Structurally or functionally important regions in proteins are often evolutionarily conserved. We analyzed conservation of the ASCC21–434–ASCC31–207 contact regions using the ConSurf server40. This analysis revealed that residues located at ASCC21–434–ASCC31–207 interface regions are highly conserved (Fig. 2). Residues 91, 93, 103, 163, and 251 of ASCC21–434 were assigned the highest conservation scores. These residues are located in helix h3a, h6a and h1b, and form a binding pocket for helix h1 of the ASCC31–207 N-arm (Fig. 2a, left). ASCC21–434 residues that form a binding surface for the ASCC31–207 C-arm are conserved to a lesser extent (Fig. 2a, right). Mirroring the conservation pattern on ASCC21–434, residues of the ASCC31–207 N-arm, in particular the first 16 residues, are significantly more conserved compared to other surface positions of the protein (Fig. 2b). This analysis suggests that interactions involving the N-arm of ASCC31–207 may be of particular importance for the formation of the ASCC21–434-ASCC31–207 complex, and that the ASCC21–434–ASCC31–207 interaction observed here is likely conserved in all organisms that contain these proteins.

Fig. 2: Conservation of interfaces.
figure 2

a Residue conservation mapped to the surface of ASCC21–434 with ASCC31–207 shown as cartoon (colored as in Fig. 1f). b Residue conservation mapped on the structure of ASCC31–207 shown as cartoon, with ASCC21–434 in surface view (beige). Central legend, color code representing the degree of conservation of individual residues. Views as in Fig. 1d, f.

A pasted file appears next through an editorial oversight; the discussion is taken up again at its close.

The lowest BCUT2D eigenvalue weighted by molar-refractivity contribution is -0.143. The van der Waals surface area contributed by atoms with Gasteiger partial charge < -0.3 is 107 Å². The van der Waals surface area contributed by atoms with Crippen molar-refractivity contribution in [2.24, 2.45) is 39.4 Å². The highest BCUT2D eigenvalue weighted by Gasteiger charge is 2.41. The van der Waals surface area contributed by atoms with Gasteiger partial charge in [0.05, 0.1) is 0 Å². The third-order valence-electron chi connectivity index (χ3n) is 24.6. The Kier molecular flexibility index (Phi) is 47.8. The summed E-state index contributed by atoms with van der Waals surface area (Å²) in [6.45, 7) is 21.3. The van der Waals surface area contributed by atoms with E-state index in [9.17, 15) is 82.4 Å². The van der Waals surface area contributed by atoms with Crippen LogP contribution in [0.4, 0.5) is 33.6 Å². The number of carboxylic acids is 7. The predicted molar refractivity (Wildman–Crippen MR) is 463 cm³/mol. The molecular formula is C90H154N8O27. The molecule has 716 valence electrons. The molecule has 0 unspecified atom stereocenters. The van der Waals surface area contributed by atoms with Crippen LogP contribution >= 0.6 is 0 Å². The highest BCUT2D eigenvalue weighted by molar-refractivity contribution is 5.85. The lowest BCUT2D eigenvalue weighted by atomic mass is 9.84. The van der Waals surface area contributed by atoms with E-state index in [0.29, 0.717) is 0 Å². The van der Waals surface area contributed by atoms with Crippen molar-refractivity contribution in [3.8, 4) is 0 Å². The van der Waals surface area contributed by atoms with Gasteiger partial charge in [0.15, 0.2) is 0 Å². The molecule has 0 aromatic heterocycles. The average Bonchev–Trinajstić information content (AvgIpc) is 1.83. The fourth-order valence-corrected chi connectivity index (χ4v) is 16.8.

The N-terminal arm of ASCC3 is essential for stable binding to ASCC2

To elucidate the relative importance of different regions of ASCC31–207 for interaction with ASCC21–434, we used structure-informed mutagenesis in combination with analytical SEC and isothermal titration calorimetry (ITC). First, we designed sequential N-terminal truncations of ASCC31–207 with or without the C-arm. ASCC3 fragments lacking C-terminal residues not visible in the structure (ASCC31–197) or additionally lacking the C-arm (ASCC31–161) maintained stable interaction with ASCC21–434 in SEC (Fig. 3a). By contrast, deletion of the N-arm (ASCC342–197) abolished stable binding to ASCC21–434 in SEC (Fig. 3b), while a partial N-arm deletion variant (ASCC316–197) still co-migrated with ASCC21–434 in SEC (Fig. 3c).

Fig. 3: Interaction analysis.
figure 3

ac SDS-PAGE analysis monitoring SEC runs of the indicated mixtures of proteins. dh ITC runs monitoring the interaction between the indicated pairs of proteins. Deduced Kd values are listed as means ± SD for runs for which affinities could be quantified. i Western blot monitoring pulldown of ASCC2 by the indicated ASCC3 constructs from cell extracts. j Quantification of the data shown in i. Columns represent means relative to ASCC3FL of n = 2 independent experiments, using the same biochemical samples. Open circles, individual measurements.